Tender wheel parts

The tyres for 1120’s tender have been plopping unceremoniously onto the lathe bed for the past couple of weeks. I had thought to make them in two batches – one per truck – but wound up getting several extra tyres and wheels out of one blank, albeit not enough for the whole tender. In the end, I have enough extras to make a second car of some sort.

I’m planning to keep the original tender trucks with their nice pickups. These take axles with 1.2 mm journals, and so, I had to make axles up as well. I spent several days trying to come up with ingenious methods to hold onto the 1.5 mm rod for the axles. However, I finally gave up and just chucked the material straight into the lathe. It’s about as small as the machine can hold, but hold it does, which is better than any of my ingenious solutions.

This might be the last time I turn wheels for a bit. So, I’ll leave some photos here for future Rene’s use. This method was far quicker and more accurate than the one-at-a-time method used on 622’s wheels. The 12/64″ drill for the tyre centres seemed like a good idea, but is imprecise; I’ll have to make the wheel centres to match. Good luck with your next batch!

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9 thoughts on “Tender wheel parts

  1. Hi Rene,

    Fascinating. I appreciate the series of photos.

    So you machine a whole series of wheel profiles from the same blank, bore out the centers and then cut them off one by one?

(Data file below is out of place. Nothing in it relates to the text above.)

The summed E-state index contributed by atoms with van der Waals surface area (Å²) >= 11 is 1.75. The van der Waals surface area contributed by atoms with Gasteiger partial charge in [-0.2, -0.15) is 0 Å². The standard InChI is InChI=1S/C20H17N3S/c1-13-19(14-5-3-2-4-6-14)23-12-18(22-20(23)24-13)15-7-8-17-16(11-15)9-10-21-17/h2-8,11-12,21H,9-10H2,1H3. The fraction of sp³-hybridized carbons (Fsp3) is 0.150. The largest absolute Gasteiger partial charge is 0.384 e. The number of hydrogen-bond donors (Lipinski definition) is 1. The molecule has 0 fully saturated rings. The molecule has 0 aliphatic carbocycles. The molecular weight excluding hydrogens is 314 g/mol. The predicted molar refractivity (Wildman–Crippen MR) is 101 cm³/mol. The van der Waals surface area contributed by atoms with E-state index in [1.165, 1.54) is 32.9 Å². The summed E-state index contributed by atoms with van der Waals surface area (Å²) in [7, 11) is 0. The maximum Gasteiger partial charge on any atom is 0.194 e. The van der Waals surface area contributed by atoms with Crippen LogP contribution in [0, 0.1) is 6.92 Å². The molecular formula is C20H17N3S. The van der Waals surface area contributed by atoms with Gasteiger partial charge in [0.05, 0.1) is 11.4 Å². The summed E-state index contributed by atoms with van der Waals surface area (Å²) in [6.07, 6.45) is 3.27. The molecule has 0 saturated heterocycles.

Greg

    1. Exactly. I didn’t do this with 622 because the lathe was barely able to drive the form tool in stainless steel. So I removed as much material as possible with other tools first. This lead to far more tool changes and a lot more time and imprecision. 12L14 free-machining steel cuts like butter in comparison, giving me the confidence to form the shoulders of the tyres too.

  2. I’d appreciate you saying something more about the imprecision with the 12/64″ bit, and making the centres to fit. I know you covered it with the drivers, but I haven’t grasped it yet. How do you measure where the imprecision is so you know how to make the tires fit? Im imagining wheel centres that do not put the axle at the centre, and a motion that looks more like a camel walking in the desert. But I know you have it figured out . . .

    1. Hi Rob, I’ll measure the holes before printing the wheel centres. Those are cheap, so I can make extras +/- .001” or so.
      Honestly, I don’t really know where the imprecision comes from, but I’m not surprised, given that massive drill bit flopping around wherever it wants to go.

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